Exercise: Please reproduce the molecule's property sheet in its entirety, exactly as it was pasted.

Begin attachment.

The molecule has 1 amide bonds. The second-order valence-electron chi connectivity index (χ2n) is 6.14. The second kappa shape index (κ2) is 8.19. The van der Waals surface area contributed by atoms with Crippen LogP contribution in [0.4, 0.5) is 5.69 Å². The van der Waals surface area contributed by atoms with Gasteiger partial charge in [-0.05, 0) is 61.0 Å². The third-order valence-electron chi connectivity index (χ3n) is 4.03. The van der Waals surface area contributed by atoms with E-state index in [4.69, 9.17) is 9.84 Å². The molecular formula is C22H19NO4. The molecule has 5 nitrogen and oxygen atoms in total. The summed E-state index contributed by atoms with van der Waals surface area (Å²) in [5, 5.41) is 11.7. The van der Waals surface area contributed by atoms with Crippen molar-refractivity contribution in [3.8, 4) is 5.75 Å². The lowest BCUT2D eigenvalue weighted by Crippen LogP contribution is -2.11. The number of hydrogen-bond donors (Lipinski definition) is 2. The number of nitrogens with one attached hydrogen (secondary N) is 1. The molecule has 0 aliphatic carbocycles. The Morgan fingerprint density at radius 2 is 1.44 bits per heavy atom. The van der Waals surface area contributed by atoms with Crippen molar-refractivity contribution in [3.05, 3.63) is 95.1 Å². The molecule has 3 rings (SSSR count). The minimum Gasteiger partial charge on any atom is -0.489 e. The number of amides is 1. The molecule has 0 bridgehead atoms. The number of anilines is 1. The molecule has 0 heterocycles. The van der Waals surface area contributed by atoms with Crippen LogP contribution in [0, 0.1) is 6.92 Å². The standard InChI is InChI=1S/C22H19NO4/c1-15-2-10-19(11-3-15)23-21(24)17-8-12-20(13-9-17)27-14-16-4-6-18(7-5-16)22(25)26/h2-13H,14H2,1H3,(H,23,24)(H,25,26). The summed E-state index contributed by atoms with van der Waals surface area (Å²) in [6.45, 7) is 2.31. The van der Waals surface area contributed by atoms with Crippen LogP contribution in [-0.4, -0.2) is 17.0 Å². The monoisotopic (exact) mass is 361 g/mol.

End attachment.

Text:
The molecule has 1 amide bonds. The second-order valence-electron chi connectivity index (χ2n) is 6.14. The second kappa shape index (κ2) is 8.19. The van der Waals surface area contributed by atoms with Crippen LogP contribution in [0.4, 0.5) is 5.69 Å². The van der Waals surface area contributed by atoms with Gasteiger partial charge in [-0.05, 0) is 61.0 Å². The third-order valence-electron chi connectivity index (χ3n) is 4.03. The van der Waals surface area contributed by atoms with E-state index in [4.69, 9.17) is 9.84 Å². The molecular formula is C22H19NO4. The molecule has 5 nitrogen and oxygen atoms in total. The summed E-state index contributed by atoms with van der Waals surface area (Å²) in [5, 5.41) is 11.7. The van der Waals surface area contributed by atoms with Crippen molar-refractivity contribution in [3.8, 4) is 5.75 Å². The lowest BCUT2D eigenvalue weighted by Crippen LogP contribution is -2.11. The number of hydrogen-bond donors (Lipinski definition) is 2. The number of nitrogens with one attached hydrogen (secondary N) is 1. The molecule has 0 aliphatic carbocycles. The Morgan fingerprint density at radius 2 is 1.44 bits per heavy atom. The van der Waals surface area contributed by atoms with Crippen molar-refractivity contribution in [3.05, 3.63) is 95.1 Å². The molecule has 3 rings (SSSR count). The minimum Gasteiger partial charge on any atom is -0.489 e. The number of amides is 1. The molecule has 0 bridgehead atoms. The number of anilines is 1. The molecule has 0 heterocycles. The van der Waals surface area contributed by atoms with Crippen LogP contribution in [0, 0.1) is 6.92 Å². The standard InChI is InChI=1S/C22H19NO4/c1-15-2-10-19(11-3-15)23-21(24)17-8-12-20(13-9-17)27-14-16-4-6-18(7-5-16)22(25)26/h2-13H,14H2,1H3,(H,23,24)(H,25,26). The summed E-state index contributed by atoms with van der Waals surface area (Å²) in [6.45, 7) is 2.31. The van der Waals surface area contributed by atoms with Crippen LogP contribution in [-0.4, -0.2) is 17.0 Å². The monoisotopic (exact) mass is 361 g/mol.